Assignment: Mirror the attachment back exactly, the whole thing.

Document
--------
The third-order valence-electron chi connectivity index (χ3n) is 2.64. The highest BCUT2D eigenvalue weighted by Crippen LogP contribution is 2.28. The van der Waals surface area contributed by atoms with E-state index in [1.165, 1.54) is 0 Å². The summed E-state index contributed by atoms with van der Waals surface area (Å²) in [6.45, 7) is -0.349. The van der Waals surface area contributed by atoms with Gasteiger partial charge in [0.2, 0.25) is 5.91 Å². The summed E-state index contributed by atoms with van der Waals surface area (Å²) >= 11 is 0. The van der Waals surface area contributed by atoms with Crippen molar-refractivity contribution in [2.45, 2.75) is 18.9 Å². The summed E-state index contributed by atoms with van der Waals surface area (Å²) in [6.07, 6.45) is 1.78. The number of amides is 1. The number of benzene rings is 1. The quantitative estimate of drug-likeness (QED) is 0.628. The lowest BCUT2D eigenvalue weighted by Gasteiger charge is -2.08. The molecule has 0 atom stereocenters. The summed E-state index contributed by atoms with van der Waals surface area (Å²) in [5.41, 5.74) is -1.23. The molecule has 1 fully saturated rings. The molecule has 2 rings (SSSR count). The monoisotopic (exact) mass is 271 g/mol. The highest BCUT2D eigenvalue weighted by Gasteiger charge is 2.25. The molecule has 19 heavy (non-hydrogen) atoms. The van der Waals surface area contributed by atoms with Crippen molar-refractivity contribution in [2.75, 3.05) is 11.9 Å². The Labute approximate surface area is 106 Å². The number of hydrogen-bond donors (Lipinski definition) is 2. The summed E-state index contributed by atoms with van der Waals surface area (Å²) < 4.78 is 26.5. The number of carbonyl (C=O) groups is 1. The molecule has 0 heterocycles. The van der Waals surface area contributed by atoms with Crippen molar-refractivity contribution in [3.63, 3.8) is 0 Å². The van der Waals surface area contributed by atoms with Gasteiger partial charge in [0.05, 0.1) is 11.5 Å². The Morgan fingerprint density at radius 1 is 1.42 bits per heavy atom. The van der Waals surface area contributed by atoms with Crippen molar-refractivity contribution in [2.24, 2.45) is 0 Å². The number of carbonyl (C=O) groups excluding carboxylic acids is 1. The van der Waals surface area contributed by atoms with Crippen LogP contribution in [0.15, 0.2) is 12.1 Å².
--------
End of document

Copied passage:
The third-order valence-electron chi connectivity index (χ3n) is 2.64. The highest BCUT2D eigenvalue weighted by Crippen LogP contribution is 2.28. The van der Waals surface area contributed by atoms with E-state index in [1.165, 1.54) is 0 Å². The summed E-state index contributed by atoms with van der Waals surface area (Å²) in [6.45, 7) is -0.349. The van der Waals surface area contributed by atoms with Gasteiger partial charge in [0.2, 0.25) is 5.91 Å². The summed E-state index contributed by atoms with van der Waals surface area (Å²) >= 11 is 0. The van der Waals surface area contributed by atoms with Crippen molar-refractivity contribution in [2.45, 2.75) is 18.9 Å². The summed E-state index contributed by atoms with van der Waals surface area (Å²) in [6.07, 6.45) is 1.78. The number of amides is 1. The number of benzene rings is 1. The quantitative estimate of drug-likeness (QED) is 0.628. The lowest BCUT2D eigenvalue weighted by Gasteiger charge is -2.08. The molecule has 0 atom stereocenters. The summed E-state index contributed by atoms with van der Waals surface area (Å²) in [5.41, 5.74) is -1.23. The molecule has 1 fully saturated rings. The molecule has 2 rings (SSSR count). The monoisotopic (exact) mass is 271 g/mol. The highest BCUT2D eigenvalue weighted by Gasteiger charge is 2.25. The molecule has 19 heavy (non-hydrogen) atoms. The van der Waals surface area contributed by atoms with Crippen molar-refractivity contribution in [2.75, 3.05) is 11.9 Å². The Labute approximate surface area is 106 Å². The number of hydrogen-bond donors (Lipinski definition) is 2. The summed E-state index contributed by atoms with van der Waals surface area (Å²) < 4.78 is 26.5. The number of carbonyl (C=O) groups is 1. The molecule has 0 heterocycles. The van der Waals surface area contributed by atoms with Crippen molar-refractivity contribution in [3.63, 3.8) is 0 Å². The van der Waals surface area contributed by atoms with Gasteiger partial charge in [0.05, 0.1) is 11.5 Å². The Morgan fingerprint density at radius 1 is 1.42 bits per heavy atom. The van der Waals surface area contributed by atoms with Crippen molar-refractivity contribution in [2.24, 2.45) is 0 Å². The number of carbonyl (C=O) groups excluding carboxylic acids is 1. The van der Waals surface area contributed by atoms with Crippen LogP contribution in [0.15, 0.2) is 12.1 Å².